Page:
"We don't secret shop," he said. "So in the normal course of an evaluation, I'm not sure we'd find those occurrences."
That answer appeared to infuriate Mr. Harkin, who said it was "apparent to me that we need a hearing on accreditation."
"If your process doesn't detect readily apparent fraud, who is protecting students and taxpayers?" he asked. "We rely on accreditation."
Mr. McComis replied that it was up to state and federal regulators, "the other parts of the triad," to root out fraud.
"Accreditation is designed to evaluate the quality of education, not to detect fraud," he said, adding, "Certainly, if we find fraud in the process, we're going to act on it."
"But your on-site evaluations didn't detect it," Senator Harkin said. "It seems like you accept the schools' word on what they're doing."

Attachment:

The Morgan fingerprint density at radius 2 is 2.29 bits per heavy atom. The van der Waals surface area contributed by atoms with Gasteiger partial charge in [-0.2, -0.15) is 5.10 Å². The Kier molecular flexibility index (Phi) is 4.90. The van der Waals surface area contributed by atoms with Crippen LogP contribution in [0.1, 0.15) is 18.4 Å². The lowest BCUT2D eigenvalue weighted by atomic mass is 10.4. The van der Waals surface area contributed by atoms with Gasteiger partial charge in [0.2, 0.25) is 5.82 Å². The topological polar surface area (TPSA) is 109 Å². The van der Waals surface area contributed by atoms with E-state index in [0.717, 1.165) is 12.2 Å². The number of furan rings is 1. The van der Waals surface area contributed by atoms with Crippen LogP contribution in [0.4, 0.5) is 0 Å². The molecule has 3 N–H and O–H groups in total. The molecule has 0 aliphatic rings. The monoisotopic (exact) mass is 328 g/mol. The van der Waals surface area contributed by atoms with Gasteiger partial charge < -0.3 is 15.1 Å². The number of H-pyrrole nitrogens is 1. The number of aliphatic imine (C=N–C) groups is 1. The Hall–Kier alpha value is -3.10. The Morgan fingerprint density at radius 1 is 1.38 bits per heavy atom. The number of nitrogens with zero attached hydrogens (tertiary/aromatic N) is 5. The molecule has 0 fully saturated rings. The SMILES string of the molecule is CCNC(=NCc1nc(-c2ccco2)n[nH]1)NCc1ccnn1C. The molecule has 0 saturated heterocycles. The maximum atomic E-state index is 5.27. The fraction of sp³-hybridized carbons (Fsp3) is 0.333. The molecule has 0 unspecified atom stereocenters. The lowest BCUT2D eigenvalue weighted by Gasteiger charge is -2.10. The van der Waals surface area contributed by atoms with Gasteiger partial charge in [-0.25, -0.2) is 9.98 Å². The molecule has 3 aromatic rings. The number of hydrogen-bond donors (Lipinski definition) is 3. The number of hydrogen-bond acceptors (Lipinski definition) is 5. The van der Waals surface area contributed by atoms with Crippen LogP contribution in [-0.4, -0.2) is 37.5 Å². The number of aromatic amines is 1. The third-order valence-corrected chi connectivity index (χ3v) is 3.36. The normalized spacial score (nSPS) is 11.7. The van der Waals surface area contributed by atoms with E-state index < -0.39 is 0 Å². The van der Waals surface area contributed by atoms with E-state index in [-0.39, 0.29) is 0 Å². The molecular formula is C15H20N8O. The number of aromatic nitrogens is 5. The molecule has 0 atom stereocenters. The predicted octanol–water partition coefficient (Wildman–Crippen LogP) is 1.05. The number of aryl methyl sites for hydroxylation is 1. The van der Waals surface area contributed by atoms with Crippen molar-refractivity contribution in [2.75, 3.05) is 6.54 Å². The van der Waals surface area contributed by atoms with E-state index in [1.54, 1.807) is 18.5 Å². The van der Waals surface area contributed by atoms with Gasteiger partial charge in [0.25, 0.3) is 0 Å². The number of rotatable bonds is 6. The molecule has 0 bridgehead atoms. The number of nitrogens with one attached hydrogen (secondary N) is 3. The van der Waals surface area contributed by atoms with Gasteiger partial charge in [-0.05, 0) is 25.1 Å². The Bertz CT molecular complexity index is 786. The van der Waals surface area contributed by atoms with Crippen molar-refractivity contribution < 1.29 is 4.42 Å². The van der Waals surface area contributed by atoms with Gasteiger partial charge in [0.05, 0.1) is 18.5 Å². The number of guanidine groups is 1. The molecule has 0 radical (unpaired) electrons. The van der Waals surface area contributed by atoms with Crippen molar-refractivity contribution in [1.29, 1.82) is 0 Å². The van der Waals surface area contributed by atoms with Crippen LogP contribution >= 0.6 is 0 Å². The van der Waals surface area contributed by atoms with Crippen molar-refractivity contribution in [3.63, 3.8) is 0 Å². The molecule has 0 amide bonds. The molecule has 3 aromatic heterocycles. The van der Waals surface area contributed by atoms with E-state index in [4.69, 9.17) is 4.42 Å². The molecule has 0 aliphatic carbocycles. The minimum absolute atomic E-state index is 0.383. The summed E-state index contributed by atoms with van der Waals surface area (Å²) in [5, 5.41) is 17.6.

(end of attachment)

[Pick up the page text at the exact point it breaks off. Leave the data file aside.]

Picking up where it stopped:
Mr. Harkin said he planned to "look into" the financing structure of the accrediting system, saying it "seems to be a situation that is rife with conflict."
That plan has implications for nonprofit colleges as well, since all accreditors are financed by the institutions they accredit.
Mr. Harkin also said he planned today to ask 30 companies operating for-profit colleges—15 privately held and 15 publicly traded—for information about their graduation rates, costs, student debt burdens and job-placement rates. The goal, he said, is to gain a better understanding of how the colleges recruit students, set tuition, and handle withdrawals and the return of federal student aid.
Wednesday's hearing was the second in what Mr. Harkin has said will be a series examining the for-profit sector. Mr. Harkin has promised additional hearings in September and possibly November and December.
That should please committee Republicans, who called for a broader investigation into higher education. Sen. Michael B. Enzi of Wyoming, the top Republican on the education panel, said he would ask the GAO to expand its investigation to nonprofit colleges as well.
"Nonprofits are not immune from inappropriate behavior in recruiting," he said. "We should be scrutinizing all sectors of higher education."